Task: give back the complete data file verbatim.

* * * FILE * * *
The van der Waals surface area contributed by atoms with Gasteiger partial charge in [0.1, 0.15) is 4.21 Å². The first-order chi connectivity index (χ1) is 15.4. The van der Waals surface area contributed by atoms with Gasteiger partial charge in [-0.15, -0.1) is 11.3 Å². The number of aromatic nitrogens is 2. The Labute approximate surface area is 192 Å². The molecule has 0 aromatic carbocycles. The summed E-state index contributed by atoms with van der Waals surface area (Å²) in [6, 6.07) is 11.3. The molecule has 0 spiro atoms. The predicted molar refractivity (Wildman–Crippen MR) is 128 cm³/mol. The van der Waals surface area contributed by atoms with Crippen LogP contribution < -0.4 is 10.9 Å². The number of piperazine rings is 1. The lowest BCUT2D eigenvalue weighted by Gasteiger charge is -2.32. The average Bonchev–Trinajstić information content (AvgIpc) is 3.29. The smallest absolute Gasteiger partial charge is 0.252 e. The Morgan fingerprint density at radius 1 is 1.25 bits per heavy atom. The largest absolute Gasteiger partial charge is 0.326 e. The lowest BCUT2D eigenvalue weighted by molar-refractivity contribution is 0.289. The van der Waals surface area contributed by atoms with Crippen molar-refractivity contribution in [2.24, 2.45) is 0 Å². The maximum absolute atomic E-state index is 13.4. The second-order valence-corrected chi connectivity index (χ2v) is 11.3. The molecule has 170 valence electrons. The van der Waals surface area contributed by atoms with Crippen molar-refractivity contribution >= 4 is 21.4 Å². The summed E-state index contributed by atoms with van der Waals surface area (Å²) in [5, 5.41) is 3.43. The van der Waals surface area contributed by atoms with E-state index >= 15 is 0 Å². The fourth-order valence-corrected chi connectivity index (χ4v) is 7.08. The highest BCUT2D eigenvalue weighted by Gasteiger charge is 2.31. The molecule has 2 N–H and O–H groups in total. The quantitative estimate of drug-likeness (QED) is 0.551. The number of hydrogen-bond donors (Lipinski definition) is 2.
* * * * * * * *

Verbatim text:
The van der Waals surface area contributed by atoms with Gasteiger partial charge in [0.1, 0.15) is 4.21 Å². The first-order chi connectivity index (χ1) is 15.4. The van der Waals surface area contributed by atoms with Gasteiger partial charge in [-0.15, -0.1) is 11.3 Å². The number of aromatic nitrogens is 2. The Labute approximate surface area is 192 Å². The molecule has 0 aromatic carbocycles. The summed E-state index contributed by atoms with van der Waals surface area (Å²) in [6, 6.07) is 11.3. The molecule has 0 spiro atoms. The predicted molar refractivity (Wildman–Crippen MR) is 128 cm³/mol. The van der Waals surface area contributed by atoms with Crippen LogP contribution < -0.4 is 10.9 Å². The number of piperazine rings is 1. The lowest BCUT2D eigenvalue weighted by Gasteiger charge is -2.32. The average Bonchev–Trinajstić information content (AvgIpc) is 3.29. The smallest absolute Gasteiger partial charge is 0.252 e. The Morgan fingerprint density at radius 1 is 1.25 bits per heavy atom. The largest absolute Gasteiger partial charge is 0.326 e. The lowest BCUT2D eigenvalue weighted by molar-refractivity contribution is 0.289. The van der Waals surface area contributed by atoms with Crippen molar-refractivity contribution in [2.24, 2.45) is 0 Å². The maximum absolute atomic E-state index is 13.4. The second-order valence-corrected chi connectivity index (χ2v) is 11.3. The molecule has 170 valence electrons. The van der Waals surface area contributed by atoms with Crippen molar-refractivity contribution >= 4 is 21.4 Å². The summed E-state index contributed by atoms with van der Waals surface area (Å²) in [5, 5.41) is 3.43. The van der Waals surface area contributed by atoms with E-state index >= 15 is 0 Å². The fourth-order valence-corrected chi connectivity index (χ4v) is 7.08. The highest BCUT2D eigenvalue weighted by Gasteiger charge is 2.31. The molecule has 2 N–H and O–H groups in total. The quantitative estimate of drug-likeness (QED) is 0.551. The number of hydrogen-bond donors (Lipinski definition) is 2.